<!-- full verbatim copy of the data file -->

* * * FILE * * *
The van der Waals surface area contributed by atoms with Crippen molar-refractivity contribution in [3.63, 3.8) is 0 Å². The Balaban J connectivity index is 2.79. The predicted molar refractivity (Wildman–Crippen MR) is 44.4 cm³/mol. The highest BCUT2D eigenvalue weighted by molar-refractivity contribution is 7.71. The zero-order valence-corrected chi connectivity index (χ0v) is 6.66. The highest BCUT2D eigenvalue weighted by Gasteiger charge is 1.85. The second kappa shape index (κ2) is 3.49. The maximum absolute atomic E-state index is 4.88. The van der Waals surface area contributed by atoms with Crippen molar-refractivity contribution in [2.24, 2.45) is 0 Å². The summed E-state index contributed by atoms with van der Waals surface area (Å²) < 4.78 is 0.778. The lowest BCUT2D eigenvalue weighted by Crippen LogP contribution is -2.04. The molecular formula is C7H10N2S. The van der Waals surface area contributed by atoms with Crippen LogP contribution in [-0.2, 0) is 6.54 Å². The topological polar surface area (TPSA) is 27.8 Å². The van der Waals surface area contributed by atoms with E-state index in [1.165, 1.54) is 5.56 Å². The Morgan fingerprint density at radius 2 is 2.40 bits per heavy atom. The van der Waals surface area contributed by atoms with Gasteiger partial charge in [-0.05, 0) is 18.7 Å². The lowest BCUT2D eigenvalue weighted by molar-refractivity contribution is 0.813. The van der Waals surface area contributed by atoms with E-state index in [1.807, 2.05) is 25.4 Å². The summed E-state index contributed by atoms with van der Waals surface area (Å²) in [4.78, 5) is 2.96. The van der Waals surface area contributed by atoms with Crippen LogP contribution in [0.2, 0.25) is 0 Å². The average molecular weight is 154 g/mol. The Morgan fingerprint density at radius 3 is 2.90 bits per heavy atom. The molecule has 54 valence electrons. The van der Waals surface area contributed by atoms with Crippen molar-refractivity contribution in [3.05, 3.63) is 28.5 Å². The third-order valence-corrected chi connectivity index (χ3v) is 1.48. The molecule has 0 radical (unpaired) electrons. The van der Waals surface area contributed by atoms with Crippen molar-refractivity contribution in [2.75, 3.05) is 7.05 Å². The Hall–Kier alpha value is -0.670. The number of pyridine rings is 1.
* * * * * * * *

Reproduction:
The van der Waals surface area contributed by atoms with Crippen molar-refractivity contribution in [3.63, 3.8) is 0 Å². The Balaban J connectivity index is 2.79. The predicted molar refractivity (Wildman–Crippen MR) is 44.4 cm³/mol. The highest BCUT2D eigenvalue weighted by molar-refractivity contribution is 7.71. The zero-order valence-corrected chi connectivity index (χ0v) is 6.66. The highest BCUT2D eigenvalue weighted by Gasteiger charge is 1.85. The second kappa shape index (κ2) is 3.49. The maximum absolute atomic E-state index is 4.88. The van der Waals surface area contributed by atoms with Crippen molar-refractivity contribution in [2.24, 2.45) is 0 Å². The summed E-state index contributed by atoms with van der Waals surface area (Å²) < 4.78 is 0.778. The lowest BCUT2D eigenvalue weighted by Crippen LogP contribution is -2.04. The molecular formula is C7H10N2S. The van der Waals surface area contributed by atoms with Crippen LogP contribution in [-0.2, 0) is 6.54 Å². The topological polar surface area (TPSA) is 27.8 Å². The van der Waals surface area contributed by atoms with E-state index in [1.165, 1.54) is 5.56 Å². The Morgan fingerprint density at radius 2 is 2.40 bits per heavy atom. The van der Waals surface area contributed by atoms with Gasteiger partial charge in [-0.05, 0) is 18.7 Å². The lowest BCUT2D eigenvalue weighted by molar-refractivity contribution is 0.813. The van der Waals surface area contributed by atoms with E-state index in [1.807, 2.05) is 25.4 Å². The summed E-state index contributed by atoms with van der Waals surface area (Å²) in [4.78, 5) is 2.96. The van der Waals surface area contributed by atoms with Crippen LogP contribution in [0.2, 0.25) is 0 Å². The average molecular weight is 154 g/mol. The Morgan fingerprint density at radius 3 is 2.90 bits per heavy atom. The molecule has 54 valence electrons. The van der Waals surface area contributed by atoms with Crippen molar-refractivity contribution in [3.05, 3.63) is 28.5 Å². The third-order valence-corrected chi connectivity index (χ3v) is 1.48. The molecule has 0 radical (unpaired) electrons. The van der Waals surface area contributed by atoms with Crippen molar-refractivity contribution in [2.75, 3.05) is 7.05 Å². The Hall–Kier alpha value is -0.670. The number of pyridine rings is 1.